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The Australian Energy Market Commission (AEMC) has published a consultation paper seeking stakeholder feedback on six proposed changes to the National Electricity Rules.

The proposals outline new ways to deliver essential system services that keep the power system operating within key technical settings. 

As the power system transitions to a lower emission generation mix, moving away from a system of large, remote power stations towards smaller, distributed generators, this is impacting on both security and reliability of the system.

These impacts include:

  • Concerns that reliability is becoming more challenging to maintain as the supply/demand balance tightens
  • The technical characteristics that keep the system safe and secure are becoming harder to manage because these services — once provided as a “by-product” of generating electricity — are not being provided in the same way or same amount anymore

The AEMC said Australia is in need of new ways of delivering these “system services” to keep the power system within safe limits and to provide a secure and reliable service to consumers. 

This is reinforced by the Australian Energy Market Operator’s (AEMO) Renewable Integration Study. The stage 1 report finds that in the next five years, the National Electricity Market (NEM) will continue its significant transformation to world-leading levels of renewable generation, testing the boundaries of system security and current operational experience.

The AEMC has already implemented a range of reforms to meet immediate system security needs over the course of 2018 and 2019. 

However, in 2019 the AEMC identified system security as one of its top priorities. This was reinforced by the Energy Security Board’s (ESB) Health of the NEM report in February 2020, which noted that security was the issue of most concern to the ESB. 

Building on the initial reforms, the AEMC said Australia will need to rethink the way system services are provided, so that they support the evolving power system, and are efficient and effective now and into the future. 

The AEMC said stakeholders have also recognised this need, and put forward six proposals to deliver services like system strength, inertia (the ability of the system to stabilise frequency), frequency response and operating reserves in new ways. 

A variety of new arrangements have also been proposed by stakeholders, leveraging existing and new technologies. 

Each proposal seeks to deliver better system security and reliability outcomes for consumers as the power system evolves.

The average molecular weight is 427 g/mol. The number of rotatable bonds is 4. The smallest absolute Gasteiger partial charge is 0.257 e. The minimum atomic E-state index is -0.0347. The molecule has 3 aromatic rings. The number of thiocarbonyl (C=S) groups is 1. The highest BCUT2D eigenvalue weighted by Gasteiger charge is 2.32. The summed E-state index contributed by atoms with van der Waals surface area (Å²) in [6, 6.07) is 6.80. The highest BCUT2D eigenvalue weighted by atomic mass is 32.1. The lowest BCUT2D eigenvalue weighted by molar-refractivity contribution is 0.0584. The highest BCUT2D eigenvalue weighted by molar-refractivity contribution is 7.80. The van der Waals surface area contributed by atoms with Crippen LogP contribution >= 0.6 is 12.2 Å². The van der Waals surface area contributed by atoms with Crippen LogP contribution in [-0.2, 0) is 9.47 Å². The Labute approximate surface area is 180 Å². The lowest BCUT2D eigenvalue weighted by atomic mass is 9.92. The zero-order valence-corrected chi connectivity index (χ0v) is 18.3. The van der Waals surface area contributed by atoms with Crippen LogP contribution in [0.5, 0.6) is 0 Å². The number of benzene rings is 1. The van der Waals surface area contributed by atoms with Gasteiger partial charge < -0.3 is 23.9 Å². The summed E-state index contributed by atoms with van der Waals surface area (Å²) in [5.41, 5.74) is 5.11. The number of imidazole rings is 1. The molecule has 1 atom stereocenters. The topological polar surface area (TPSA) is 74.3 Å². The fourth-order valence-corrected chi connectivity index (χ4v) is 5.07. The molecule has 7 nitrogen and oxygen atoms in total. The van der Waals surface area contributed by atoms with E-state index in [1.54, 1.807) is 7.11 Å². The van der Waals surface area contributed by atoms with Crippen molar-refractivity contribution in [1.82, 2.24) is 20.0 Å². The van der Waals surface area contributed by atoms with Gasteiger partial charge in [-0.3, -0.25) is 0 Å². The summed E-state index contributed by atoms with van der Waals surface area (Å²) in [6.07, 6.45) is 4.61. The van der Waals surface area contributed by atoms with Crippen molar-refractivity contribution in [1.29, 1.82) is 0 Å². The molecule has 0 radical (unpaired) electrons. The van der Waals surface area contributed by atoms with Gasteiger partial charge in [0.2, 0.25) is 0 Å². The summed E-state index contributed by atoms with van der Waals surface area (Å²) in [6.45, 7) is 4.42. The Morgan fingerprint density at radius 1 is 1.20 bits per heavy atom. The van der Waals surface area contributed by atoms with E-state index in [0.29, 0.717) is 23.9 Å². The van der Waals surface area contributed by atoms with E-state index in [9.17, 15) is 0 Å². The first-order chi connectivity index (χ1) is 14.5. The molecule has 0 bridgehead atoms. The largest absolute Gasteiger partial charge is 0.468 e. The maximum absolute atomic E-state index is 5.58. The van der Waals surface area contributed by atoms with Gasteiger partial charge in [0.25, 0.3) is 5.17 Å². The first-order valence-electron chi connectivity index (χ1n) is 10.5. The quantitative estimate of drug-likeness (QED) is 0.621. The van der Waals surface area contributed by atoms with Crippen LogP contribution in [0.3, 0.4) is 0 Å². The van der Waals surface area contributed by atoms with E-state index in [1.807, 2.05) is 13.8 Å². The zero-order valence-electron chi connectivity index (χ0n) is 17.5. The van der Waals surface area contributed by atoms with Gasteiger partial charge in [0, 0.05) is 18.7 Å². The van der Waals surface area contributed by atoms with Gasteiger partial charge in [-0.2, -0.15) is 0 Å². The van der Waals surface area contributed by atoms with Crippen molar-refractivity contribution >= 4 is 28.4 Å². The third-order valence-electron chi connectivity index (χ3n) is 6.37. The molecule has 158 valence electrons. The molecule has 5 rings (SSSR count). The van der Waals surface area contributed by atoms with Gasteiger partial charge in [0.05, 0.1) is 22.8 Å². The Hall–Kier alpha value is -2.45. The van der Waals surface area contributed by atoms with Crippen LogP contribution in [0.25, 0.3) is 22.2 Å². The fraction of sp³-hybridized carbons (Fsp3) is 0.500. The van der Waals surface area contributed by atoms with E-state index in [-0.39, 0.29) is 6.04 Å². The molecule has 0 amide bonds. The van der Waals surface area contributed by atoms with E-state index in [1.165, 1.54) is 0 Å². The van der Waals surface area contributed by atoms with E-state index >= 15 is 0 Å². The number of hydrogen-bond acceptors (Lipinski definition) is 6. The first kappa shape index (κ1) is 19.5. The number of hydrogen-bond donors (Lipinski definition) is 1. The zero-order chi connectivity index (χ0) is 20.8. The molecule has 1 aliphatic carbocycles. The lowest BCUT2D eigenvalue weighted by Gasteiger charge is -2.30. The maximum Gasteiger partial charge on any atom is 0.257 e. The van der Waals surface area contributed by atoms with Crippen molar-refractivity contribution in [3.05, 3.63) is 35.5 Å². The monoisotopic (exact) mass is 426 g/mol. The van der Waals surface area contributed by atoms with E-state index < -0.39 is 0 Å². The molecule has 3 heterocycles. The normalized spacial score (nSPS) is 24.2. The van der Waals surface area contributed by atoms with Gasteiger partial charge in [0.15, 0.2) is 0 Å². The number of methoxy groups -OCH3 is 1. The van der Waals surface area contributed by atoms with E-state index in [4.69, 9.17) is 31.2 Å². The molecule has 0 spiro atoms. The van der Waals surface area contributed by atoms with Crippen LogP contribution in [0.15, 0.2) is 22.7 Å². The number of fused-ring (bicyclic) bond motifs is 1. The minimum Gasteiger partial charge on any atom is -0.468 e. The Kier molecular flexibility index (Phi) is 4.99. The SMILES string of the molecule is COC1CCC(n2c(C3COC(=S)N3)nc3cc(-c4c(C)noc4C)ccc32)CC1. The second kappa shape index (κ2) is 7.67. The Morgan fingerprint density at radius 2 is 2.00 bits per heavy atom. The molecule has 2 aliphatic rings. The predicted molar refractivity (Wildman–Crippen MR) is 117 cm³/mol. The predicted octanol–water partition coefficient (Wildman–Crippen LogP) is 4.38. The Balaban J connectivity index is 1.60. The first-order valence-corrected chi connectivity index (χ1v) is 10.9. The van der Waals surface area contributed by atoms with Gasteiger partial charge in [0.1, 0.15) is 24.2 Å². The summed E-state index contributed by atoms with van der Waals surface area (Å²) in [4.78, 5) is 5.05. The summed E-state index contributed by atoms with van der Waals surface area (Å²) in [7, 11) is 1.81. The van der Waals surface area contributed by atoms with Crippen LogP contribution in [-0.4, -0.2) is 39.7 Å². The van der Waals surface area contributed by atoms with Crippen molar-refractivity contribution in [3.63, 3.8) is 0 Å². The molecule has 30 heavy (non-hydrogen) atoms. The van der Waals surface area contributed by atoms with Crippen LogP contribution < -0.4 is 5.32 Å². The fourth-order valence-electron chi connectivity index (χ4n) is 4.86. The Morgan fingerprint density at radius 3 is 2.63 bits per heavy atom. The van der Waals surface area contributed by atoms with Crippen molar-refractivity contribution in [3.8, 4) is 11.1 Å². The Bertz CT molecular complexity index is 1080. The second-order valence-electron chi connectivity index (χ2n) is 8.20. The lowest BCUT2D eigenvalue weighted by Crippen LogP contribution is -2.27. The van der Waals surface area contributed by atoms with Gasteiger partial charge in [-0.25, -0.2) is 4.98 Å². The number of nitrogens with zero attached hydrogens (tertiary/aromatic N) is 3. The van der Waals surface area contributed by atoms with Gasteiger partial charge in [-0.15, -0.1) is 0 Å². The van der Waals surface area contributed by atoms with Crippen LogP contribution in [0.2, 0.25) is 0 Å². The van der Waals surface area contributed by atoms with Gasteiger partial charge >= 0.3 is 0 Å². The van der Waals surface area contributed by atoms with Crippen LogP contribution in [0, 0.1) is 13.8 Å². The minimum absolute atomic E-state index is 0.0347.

The rule change requests include:

  • Synchronous services markets (Hydro Tasmania) — a proposal to create a market for synchronous services such as inertia, voltage control and fault level (also known as system strength) 
  • Operating reserve market (Infigen Energy) — a proposal to introduce a reserve market to operate alongside the existing energy and frequency control markets, to help AEMO manage new and emerging operational challenges
  • Fast frequency response market ancillary service (Infigen Energy) — a proposal to introduce new fast frequency control services to efficiently manage power system risks associated with reduced system inertia 
  • Efficient management of system strength on the power system (TransGrid) — a proposal to allow networks to be more proactive in the provision of system strength in the NEM. The request proposes to abolish the “do no harm” obligation and substantially amend the minimum system strength requirements  
  • Capacity commitment mechanism for system security and reliability services (Delta Electricity) — a proposal to introduce an ex-ante, day ahead capacity commitment mechanism and payment to provide access to operational reserve and other required system security or reliability services
  • Introduction of ramping services (Delta Electricity) — a proposal to introduce 30-minute raise and lower “ramping” services using the existing framework for frequency control ancillary services (FCAS) market design. These services help maintain the frequency of the NEM

These system services rule change requests complement, and are interdependent with, the work of the ESB to develop advice on a long-term, fit-for-purpose market framework to support security and reliability that could apply from the mid-2020’s. 

These rule changes provide the AEMC with an opportunity to complement the thinking and assessment done in the ESB work program, as well as technical input from AEMO through its renewable integration study. 

The AEMC said this allows it to address the issues in a cohesive way, as well as addressing system security issues that are more urgent in nature. 

The AEMC is working closely with the ESB and the other market bodies as it progresses these rule change requests, given these rule change requests dovetail with this other work. 

The AEMC said it is mindful of the challenge for stakeholders engaging in the large volume of regulatory reforms under way and is consulting on the rule change requests together, in one single consultation paper, to help reduce this overall burden.  

Stakeholders are encouraged to consider and comment on the interactions between issues raised in the different rule changes.   

Submissions by stakeholders in response to the system services rule changes should be provided to the AEMC by 13 August 2020.

Following receipt of stakeholder submissions, the AEMC will update stakeholders on the next steps for each of the work streams and the related rule change requests, including timing. This will include consideration of how each rule change request can dovetail with other work underway, such as that by the ESB and AEMO.

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